Lasse Saarinen • CEO, Finnish Film Foundation
“I don’t make promises I’m not sure I can keep”
by Marta Bałaga
- Cineuropa went to Helsinki to talk to Lasse Saarinen, the chief executive officer of the Finnish Film Foundation, which is celebrating its 50th anniversary this year
As the Finnish Film Foundation turns 50 after its inception in 1969, producer-turned-CEO Lasse Saarinen took part in a discussion with Cineuropa to take a look back at its past achievements, but also to discuss its goals for the future.
Cineuropa: Having worked as a producer for years, you came to the Finnish Film Foundation from the other side of the fence. Do you think it gave you any kind of advantage?
Lasse Saarinen: It was the first time I ever applied for a job [laughs]. I did it because there has never been a Finnish Film Foundation head from the filmmakers’ side. I have been their “client” for the last 30 years, always blaming them for one thing or another, but it has been healthy for me – I had to change my point of view.
When I applied, I pointed out that distribution is changing and we need to react; there are different ways to screen films and different ways for people to enjoy them. We would like to support TV series more, but we would need to take money from two or three films, and why should we punish them? We have €1 million right now, and it’s not enough, but more talent is heading to TV, and they use a bigger workforce than films. Our support could help them get more money abroad, and this international aspect is very important for us nowadays.
It seems that Finnish films are more visible internationally than, say, a decade ago, when it was still all about the Kaurismäki name. How do you see the foundation’s role in that?
There is a new generation of talented filmmakers – directors, screenwriters and also new producers – who have emerged during these last ten years. And luckily, there have been people at the foundation wise enough to support them! They present themselves better at festivals, are more open and can talk about their work. Our international department has recognised that. There is more interest in films like Aurora [+see also:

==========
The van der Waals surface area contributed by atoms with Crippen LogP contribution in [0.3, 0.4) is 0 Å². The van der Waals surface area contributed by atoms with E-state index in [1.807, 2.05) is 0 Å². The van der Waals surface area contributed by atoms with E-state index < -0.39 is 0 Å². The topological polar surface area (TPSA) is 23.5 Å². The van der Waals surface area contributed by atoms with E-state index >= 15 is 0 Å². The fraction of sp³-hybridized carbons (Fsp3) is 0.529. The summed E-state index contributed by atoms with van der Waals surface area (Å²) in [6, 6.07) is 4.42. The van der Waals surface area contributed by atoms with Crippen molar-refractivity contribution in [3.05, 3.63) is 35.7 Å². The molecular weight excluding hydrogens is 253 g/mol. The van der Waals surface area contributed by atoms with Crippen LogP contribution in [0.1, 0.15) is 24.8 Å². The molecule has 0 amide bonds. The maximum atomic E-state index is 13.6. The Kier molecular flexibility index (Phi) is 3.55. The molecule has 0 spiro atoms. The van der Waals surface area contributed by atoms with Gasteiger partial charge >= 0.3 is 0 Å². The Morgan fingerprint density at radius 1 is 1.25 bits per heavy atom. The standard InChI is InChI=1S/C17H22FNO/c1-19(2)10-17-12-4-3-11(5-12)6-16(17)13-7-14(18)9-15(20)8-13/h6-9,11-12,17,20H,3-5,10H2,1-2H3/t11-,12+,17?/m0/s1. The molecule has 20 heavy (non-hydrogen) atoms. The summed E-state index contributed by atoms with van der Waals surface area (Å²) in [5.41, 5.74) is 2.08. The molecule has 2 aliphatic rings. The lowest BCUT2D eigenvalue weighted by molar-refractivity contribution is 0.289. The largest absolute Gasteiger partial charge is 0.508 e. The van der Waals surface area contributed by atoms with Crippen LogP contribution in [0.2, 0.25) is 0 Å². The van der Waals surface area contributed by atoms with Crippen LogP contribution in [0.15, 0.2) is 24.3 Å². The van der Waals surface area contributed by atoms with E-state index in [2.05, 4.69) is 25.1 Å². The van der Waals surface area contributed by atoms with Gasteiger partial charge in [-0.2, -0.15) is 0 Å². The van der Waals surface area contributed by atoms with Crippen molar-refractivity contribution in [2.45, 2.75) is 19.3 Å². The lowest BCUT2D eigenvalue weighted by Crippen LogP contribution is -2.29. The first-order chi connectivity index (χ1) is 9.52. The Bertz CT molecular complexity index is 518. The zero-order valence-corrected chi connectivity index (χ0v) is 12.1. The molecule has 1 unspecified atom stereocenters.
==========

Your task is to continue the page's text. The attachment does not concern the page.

interview: Miia Tervo
film profile], which are completely different from what people traditionally expect from Finland.
I have been there a little under three years, but I always tell our consultants that we need these new voices, and if some companies have established themselves internationally, we can’t ignore it. That’s the future. You shouldn’t just support the projects you personally like; you should choose the ones that can be important for the country.
You have been supporting many films by female filmmakers; is this a conscious decision?
We don’t really care, but generally, these projects are well prepared and the applications are better. It’s funny because it’s something that’s reflected by my personal work history. Two years ago, I was participating in a panel, answering questions about everything that’s wrong with the system – including the claim that the Finnish Film Foundation gives all its money to men. I said that if you took all 82 projects I had ever produced, over 40 were made by women. I didn’t even know these numbers before – I counted them because of these panels.
It’s funny because all of these countries calling for 50/50 by 2020 can’t keep their promise. Let’s take Sweden: our figures are better, even though they were promoting it all over the world. It’s one thing to say how good we are and another to say what we are actually doing. I don’t make promises I’m not sure I can keep. Last year, 43% of our production support went to female producers and 42% to female directors. Average production support for female directors was €640,000 and for male ones €609,000.
In Finland, people still pay to see local films. How do you keep it that way?
We are usually in the European top ten, and in the year of The Unknown Soldier [+see also:
film profile], we were number three. If you support 18 features per year, you need to make sure that includes films for the Finnish audience, arthouse titles meant for the festival circuit and those in the middle, which are artsy but with some commercial potential. Every year, we try to find a few of those because our numbers depend on them. This year, we supported Birds of a Feather by first-time director Hanna Bergholm, for example [see the news], which is a bit of a horror story, and genre films often fall into that “middle” category. They are easier to distribute abroad, but we prefer them to be shot in Finnish or Swedish, rather than English, although language is also something we need to think about. After all, we supported the world’s first Somali-language film [Khadar Ahmed’s The Gravedigger], and there is another set to be shot in Russian.
The foundation is financed through the Ministry of Education and Culture from lottery and pooled funds; was this always the case?
It changed in the mid-1970s, when the lottery money started to grow and Lotto came to Finland. Nowadays, the revenue from that is dwindling, so the only way to make films with bigger budgets is to look abroad. We would like to support more international co-productions, films with budgets of between €3 million and €5 million. For the first few years, the Finnish Film Foundation was actually funded through sold cinema tickets. American blockbusters paid for Finnish productions! Unfortunately, that has not been the case in the last 35 years.
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